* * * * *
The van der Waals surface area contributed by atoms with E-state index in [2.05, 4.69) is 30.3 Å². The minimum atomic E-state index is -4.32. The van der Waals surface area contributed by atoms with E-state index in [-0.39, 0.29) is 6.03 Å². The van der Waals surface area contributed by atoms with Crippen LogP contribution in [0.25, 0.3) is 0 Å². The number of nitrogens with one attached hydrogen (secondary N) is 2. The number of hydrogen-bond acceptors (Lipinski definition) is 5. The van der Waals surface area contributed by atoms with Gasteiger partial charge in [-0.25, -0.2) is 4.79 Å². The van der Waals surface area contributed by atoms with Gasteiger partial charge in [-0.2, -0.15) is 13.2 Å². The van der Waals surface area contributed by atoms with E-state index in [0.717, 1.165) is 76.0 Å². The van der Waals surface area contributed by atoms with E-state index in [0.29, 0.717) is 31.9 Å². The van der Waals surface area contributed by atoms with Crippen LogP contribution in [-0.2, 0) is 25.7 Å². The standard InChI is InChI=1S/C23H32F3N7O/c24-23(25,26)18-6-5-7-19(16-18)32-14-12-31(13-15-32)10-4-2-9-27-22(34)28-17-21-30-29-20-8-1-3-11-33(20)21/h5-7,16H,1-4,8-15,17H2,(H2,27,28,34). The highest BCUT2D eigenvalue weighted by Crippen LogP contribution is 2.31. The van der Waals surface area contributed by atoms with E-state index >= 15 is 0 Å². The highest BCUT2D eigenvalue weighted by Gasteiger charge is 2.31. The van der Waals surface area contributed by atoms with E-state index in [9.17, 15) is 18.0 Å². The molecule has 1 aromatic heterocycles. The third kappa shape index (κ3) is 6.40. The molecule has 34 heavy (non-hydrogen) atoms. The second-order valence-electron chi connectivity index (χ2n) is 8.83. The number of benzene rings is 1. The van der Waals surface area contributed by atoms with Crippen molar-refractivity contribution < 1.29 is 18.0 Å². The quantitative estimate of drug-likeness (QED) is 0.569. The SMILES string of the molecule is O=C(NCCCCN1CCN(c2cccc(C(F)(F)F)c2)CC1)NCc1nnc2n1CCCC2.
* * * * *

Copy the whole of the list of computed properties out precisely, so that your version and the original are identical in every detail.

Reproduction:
The van der Waals surface area contributed by atoms with E-state index in [2.05, 4.69) is 30.3 Å². The minimum atomic E-state index is -4.32. The van der Waals surface area contributed by atoms with E-state index in [-0.39, 0.29) is 6.03 Å². The van der Waals surface area contributed by atoms with Crippen LogP contribution in [0.25, 0.3) is 0 Å². The number of nitrogens with one attached hydrogen (secondary N) is 2. The number of hydrogen-bond acceptors (Lipinski definition) is 5. The van der Waals surface area contributed by atoms with Gasteiger partial charge in [-0.25, -0.2) is 4.79 Å². The van der Waals surface area contributed by atoms with Gasteiger partial charge in [-0.2, -0.15) is 13.2 Å². The van der Waals surface area contributed by atoms with E-state index in [0.717, 1.165) is 76.0 Å². The van der Waals surface area contributed by atoms with E-state index in [0.29, 0.717) is 31.9 Å². The van der Waals surface area contributed by atoms with Crippen LogP contribution in [-0.2, 0) is 25.7 Å². The standard InChI is InChI=1S/C23H32F3N7O/c24-23(25,26)18-6-5-7-19(16-18)32-14-12-31(13-15-32)10-4-2-9-27-22(34)28-17-21-30-29-20-8-1-3-11-33(20)21/h5-7,16H,1-4,8-15,17H2,(H2,27,28,34). The highest BCUT2D eigenvalue weighted by Crippen LogP contribution is 2.31. The van der Waals surface area contributed by atoms with E-state index >= 15 is 0 Å². The highest BCUT2D eigenvalue weighted by Gasteiger charge is 2.31. The van der Waals surface area contributed by atoms with E-state index in [9.17, 15) is 18.0 Å². The molecule has 1 aromatic heterocycles. The third kappa shape index (κ3) is 6.40. The molecule has 34 heavy (non-hydrogen) atoms. The second-order valence-electron chi connectivity index (χ2n) is 8.83. The number of benzene rings is 1. The van der Waals surface area contributed by atoms with Crippen molar-refractivity contribution < 1.29 is 18.0 Å². The quantitative estimate of drug-likeness (QED) is 0.569. The SMILES string of the molecule is O=C(NCCCCN1CCN(c2cccc(C(F)(F)F)c2)CC1)NCc1nnc2n1CCCC2.